Friday, April 16, 2010

This Rugged Coast: The Coral Labyrinth

My new favourite album, which I have mentioned previously on this blog (and to anyone who'll listen to me), is Inner Space by Sven Libaek. I found out a while ago that moves were afoot to release a DVD version of Inner Space - the Australian oceanic documentary series from the seventies for which Libaek's brilliant soundtrack was scored. But while we're waiting for that, there is currently a piece of vintage seventies marine documentary film-making brilliance being shown on free-to-air tv which is well worth seeing. Ben Cropp's This Rugged Coast can be seen on Channel Seven at 12:00am on Tuesday mornings (or 12:00am on Monday nights depending on how you want to look at it) and is an amazing glimpse into a world of high contrast oceanic cinematography, scantily-clad Aussie scientists (and that's just the blokes) and a beautiful undersea world framed by coral and inhabited by a myriad of sea creatures.

The crew is lead by Cropp perpetually standing alert at the helm in nothing but skimpy bathers and a beard, smoking a pipe and continually lifting his binoculars skyward and scanning the horizon for anything film-worthy. The watery, blue depths are his domain and he presides over them like a tanned Antipodean Neptune. He is joined by Hal the fearless sea-snake expert with a perplexing accent and thick-rimmed glasses, a crew that seems to consist mainly of beach-belles in bikinis (it wasn't clear at first what their capacity on-board was, but Lynn was credited with 'sound' so I can only assume the other girls are equally technically equipped), guys with beards who look like they know a thing or two about boats and of course the ship's cat, Skipper. In tonight's episode, our crew are venturing around a treacherous maze of coral reefs called 'The Coral Labyrinth' (the name is repeated at every opportunity by the voice-over guy who pronounces it 'Lab-ee-rinth' with a faintly rolled 'r'.)

The sequence where Ben and Hal are trying to tag sea-snakes was particularly illuminating. I don't know much about sea-snakes, but the one thing that I do know is that they are extremely venemous. Presumably this film was made in the dawn of sea-snake research before this fact was widely known because our intrepid scientists handle the snakes like they are kittens. In a shock twist, Hal has a bit of a scuffle with one of the sea-snakes and thinks he has been bitten. The quickest way to diagnose this, we are informed, is to mix a venom indicator with a urine sample which will turn red if venom is present. The next scene bizarrely features Hal proudly brandishing a jam-jar full of his own urine to the amazed crew for several minutes. Entertainment is surely scarce on these missions. "No colour. Looks like I didn't get bitten" explains Hal. Ben quips: "Looks like you could do with some new kidneys though!" Laughs all round. Oh, you scamps.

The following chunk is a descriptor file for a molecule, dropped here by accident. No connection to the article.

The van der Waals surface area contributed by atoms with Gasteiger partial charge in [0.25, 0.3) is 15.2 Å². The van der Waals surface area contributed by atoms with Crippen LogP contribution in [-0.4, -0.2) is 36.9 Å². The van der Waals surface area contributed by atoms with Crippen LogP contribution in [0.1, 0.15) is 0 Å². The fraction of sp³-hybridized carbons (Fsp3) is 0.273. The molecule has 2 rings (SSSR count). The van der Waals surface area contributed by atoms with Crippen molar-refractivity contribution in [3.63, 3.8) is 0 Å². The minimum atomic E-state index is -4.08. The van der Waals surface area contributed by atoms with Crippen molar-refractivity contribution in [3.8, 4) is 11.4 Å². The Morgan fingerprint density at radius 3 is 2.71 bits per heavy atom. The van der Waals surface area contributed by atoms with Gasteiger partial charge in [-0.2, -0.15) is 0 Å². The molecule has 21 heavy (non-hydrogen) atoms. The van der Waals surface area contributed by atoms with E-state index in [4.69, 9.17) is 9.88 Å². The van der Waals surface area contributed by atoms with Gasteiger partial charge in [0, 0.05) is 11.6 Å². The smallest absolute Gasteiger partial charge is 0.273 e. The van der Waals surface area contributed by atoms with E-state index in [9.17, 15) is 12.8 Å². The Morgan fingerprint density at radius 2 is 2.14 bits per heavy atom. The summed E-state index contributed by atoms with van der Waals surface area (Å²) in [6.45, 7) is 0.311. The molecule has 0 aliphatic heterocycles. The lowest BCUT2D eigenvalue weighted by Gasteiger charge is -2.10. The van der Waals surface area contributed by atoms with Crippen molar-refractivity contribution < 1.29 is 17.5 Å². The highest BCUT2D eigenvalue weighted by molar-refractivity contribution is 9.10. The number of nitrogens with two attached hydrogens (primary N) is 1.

I feel almost naive to admit that I was a little shocked by the lack of conservation values amongst the Rugged Coast crew. At one point in their journey through the labyrinth, the anchor is stuck under a section of reef. The anchor is simply hauled up until it smashes through the coral. We are shown the underwater perspective and it's not insignificant damage. There's a constant juxtaposition between a genuine love for the ocean environment and an overarching carelessness. We see one of the girls shoot a spear right through a large reef fish for their dinner - practical certainly, but still enough to cause a child of the nineties to wince a little - to which the voice-over guy just chuckles and glibly states "They make it all look so easy". Later on Ben and the girls go on a field-trip to a colony of gannets located on a tiny, isolated island where they proceed to tease the young chicks and generally disrupt the nesting adults. Maybe I should just chuckle along and look nostalgically back at a golden era when you could hassle marine life for kicks and no one would think less of you. (Cropp has been hailed in recent years for his conservation efforts, so perhaps it was just a product of its time.)

If any of this sounds interesting, you'll be happy to know that even if you miss this show on its late-night broadcast, you can actually contact Ben Cropp through his website and get VHS tapes and DVDs of his many documentaries - and he'll even sign them! Unfortunately, he isn't offering this particular series for sale, but you'll be happy to know that I'm going to start taping them every week from know on and I'm more than happy to furnish you with a copy (signed, obviously).

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